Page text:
A Saturday morning fire destroyed the
Built in 1951, the building was the cafeteria for the old school and then became a center of life for area residents.
"It was the heartbeat of the community," District 2 County Supervisor
Firefighters from the
Volunteers were on their way to a fire training session downtown when they received the call.
Lake Montrose Assistant Fire Chief
Whittington said that within 20 minutes, 18 firefighters were on the scene.
Carter said the fire likely started shortly after
Witnesses driving by on Kingston and Upper Kingston roads shortly after
Carter said that on weekends when the building is rented, people might come up on a Saturday morning to decorate and prepare, but that no events were planned for the community center this weekend.
Fire officials on the scene said they did not know the cause of the fire Saturday morning.
"It is a tragedy -- one of the last landmarks of the area," Schepers said.
Schepers attended the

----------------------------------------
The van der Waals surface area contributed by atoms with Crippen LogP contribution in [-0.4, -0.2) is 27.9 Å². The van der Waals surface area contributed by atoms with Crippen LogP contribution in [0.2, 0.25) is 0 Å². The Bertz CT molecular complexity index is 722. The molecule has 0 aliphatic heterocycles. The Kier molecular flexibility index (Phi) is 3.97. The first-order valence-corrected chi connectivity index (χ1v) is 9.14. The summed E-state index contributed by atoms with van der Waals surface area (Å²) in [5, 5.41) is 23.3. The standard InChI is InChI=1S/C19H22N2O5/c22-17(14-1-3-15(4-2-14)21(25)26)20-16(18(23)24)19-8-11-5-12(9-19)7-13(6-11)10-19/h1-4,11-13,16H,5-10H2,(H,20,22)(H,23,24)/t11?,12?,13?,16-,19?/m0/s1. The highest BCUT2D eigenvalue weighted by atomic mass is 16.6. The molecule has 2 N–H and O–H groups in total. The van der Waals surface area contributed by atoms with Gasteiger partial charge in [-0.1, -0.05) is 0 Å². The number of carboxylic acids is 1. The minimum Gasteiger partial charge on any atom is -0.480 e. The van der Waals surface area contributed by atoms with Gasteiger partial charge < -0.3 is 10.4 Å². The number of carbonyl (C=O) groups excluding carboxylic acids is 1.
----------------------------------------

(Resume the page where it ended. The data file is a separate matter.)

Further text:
"My momma went to school here," he said.
Schepers attended the school from 1945 to 1954. He remembers when the building was built in 1951 to replace a smaller cafeteria on the same spot.
"It was still burning when I went down there," McIlwain said. "It is just heartbreaking."
McIlwain also attended
"My mom was a cook down there," McIlwain said. "They put me with the first graders because I didn't have anywhere else to go."
McIlwain attended the school until it closed in 1958.
McIlwain said the school was first built in 1919. Over time, several buildings were built on the property, including an auditorium and gymnasium that burned down. One year after the school closed, the original school building was dismantled but the cafeteria was left as the area's community center.
Carter said he and County Administrator
McIlwain said many memories are tied to the building.
"Throughout the years, we had weddings, reunions, community fundraisers, get-togethers, entertainment and fellowship," she said.
Carter said the county did have insurance on the building and will begin to look at what it will take to rebuild the building.
"There is too much history down there to not pass down to our children and our grandchildren," McIlwain said. "The memories are still down there. We don't want them to end today."
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